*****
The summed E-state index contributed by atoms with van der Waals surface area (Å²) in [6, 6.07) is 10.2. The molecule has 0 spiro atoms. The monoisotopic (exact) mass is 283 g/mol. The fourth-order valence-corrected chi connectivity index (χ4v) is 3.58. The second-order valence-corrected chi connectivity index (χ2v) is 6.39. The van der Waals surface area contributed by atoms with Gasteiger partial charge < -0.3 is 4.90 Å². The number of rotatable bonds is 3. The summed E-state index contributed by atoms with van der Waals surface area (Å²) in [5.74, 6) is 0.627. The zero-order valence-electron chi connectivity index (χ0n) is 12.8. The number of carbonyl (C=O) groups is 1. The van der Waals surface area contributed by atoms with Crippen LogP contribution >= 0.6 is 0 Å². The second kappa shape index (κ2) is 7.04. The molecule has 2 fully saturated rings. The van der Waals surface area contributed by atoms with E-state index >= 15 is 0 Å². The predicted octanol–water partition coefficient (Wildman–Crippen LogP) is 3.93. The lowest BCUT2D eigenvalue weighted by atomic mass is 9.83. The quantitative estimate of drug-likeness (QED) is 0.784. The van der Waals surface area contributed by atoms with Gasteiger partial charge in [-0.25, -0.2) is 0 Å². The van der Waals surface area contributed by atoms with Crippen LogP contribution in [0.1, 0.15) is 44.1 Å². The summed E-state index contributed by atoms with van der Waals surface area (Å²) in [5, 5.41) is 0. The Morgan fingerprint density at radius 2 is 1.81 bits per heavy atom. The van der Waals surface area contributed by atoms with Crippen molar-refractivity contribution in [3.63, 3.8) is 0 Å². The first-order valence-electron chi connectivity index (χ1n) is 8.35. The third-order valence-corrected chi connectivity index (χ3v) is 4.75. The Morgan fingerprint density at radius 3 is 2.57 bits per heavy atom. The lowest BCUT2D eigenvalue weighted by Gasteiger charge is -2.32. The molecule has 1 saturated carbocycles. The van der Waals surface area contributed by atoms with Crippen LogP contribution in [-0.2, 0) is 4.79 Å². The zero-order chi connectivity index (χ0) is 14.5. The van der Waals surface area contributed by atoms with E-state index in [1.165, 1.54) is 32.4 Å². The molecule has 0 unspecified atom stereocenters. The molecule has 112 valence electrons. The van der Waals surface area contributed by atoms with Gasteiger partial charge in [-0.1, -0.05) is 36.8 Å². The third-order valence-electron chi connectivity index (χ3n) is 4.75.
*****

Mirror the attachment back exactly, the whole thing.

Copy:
The summed E-state index contributed by atoms with van der Waals surface area (Å²) in [6, 6.07) is 10.2. The molecule has 0 spiro atoms. The monoisotopic (exact) mass is 283 g/mol. The fourth-order valence-corrected chi connectivity index (χ4v) is 3.58. The second-order valence-corrected chi connectivity index (χ2v) is 6.39. The van der Waals surface area contributed by atoms with Gasteiger partial charge < -0.3 is 4.90 Å². The number of rotatable bonds is 3. The summed E-state index contributed by atoms with van der Waals surface area (Å²) in [5.74, 6) is 0.627. The zero-order valence-electron chi connectivity index (χ0n) is 12.8. The number of carbonyl (C=O) groups is 1. The van der Waals surface area contributed by atoms with Crippen LogP contribution >= 0.6 is 0 Å². The second kappa shape index (κ2) is 7.04. The molecule has 2 fully saturated rings. The van der Waals surface area contributed by atoms with E-state index >= 15 is 0 Å². The predicted octanol–water partition coefficient (Wildman–Crippen LogP) is 3.93. The lowest BCUT2D eigenvalue weighted by atomic mass is 9.83. The quantitative estimate of drug-likeness (QED) is 0.784. The van der Waals surface area contributed by atoms with Gasteiger partial charge in [-0.25, -0.2) is 0 Å². The van der Waals surface area contributed by atoms with Crippen LogP contribution in [0.1, 0.15) is 44.1 Å². The summed E-state index contributed by atoms with van der Waals surface area (Å²) in [5, 5.41) is 0. The Morgan fingerprint density at radius 2 is 1.81 bits per heavy atom. The van der Waals surface area contributed by atoms with Crippen molar-refractivity contribution in [3.63, 3.8) is 0 Å². The first-order valence-electron chi connectivity index (χ1n) is 8.35. The third-order valence-corrected chi connectivity index (χ3v) is 4.75. The Morgan fingerprint density at radius 3 is 2.57 bits per heavy atom. The lowest BCUT2D eigenvalue weighted by Gasteiger charge is -2.32. The molecule has 1 saturated carbocycles. The van der Waals surface area contributed by atoms with Crippen LogP contribution in [-0.2, 0) is 4.79 Å². The zero-order chi connectivity index (χ0) is 14.5. The van der Waals surface area contributed by atoms with E-state index in [1.165, 1.54) is 32.4 Å². The molecule has 0 unspecified atom stereocenters. The molecule has 112 valence electrons. The van der Waals surface area contributed by atoms with Gasteiger partial charge in [-0.1, -0.05) is 36.8 Å². The third-order valence-electron chi connectivity index (χ3n) is 4.75.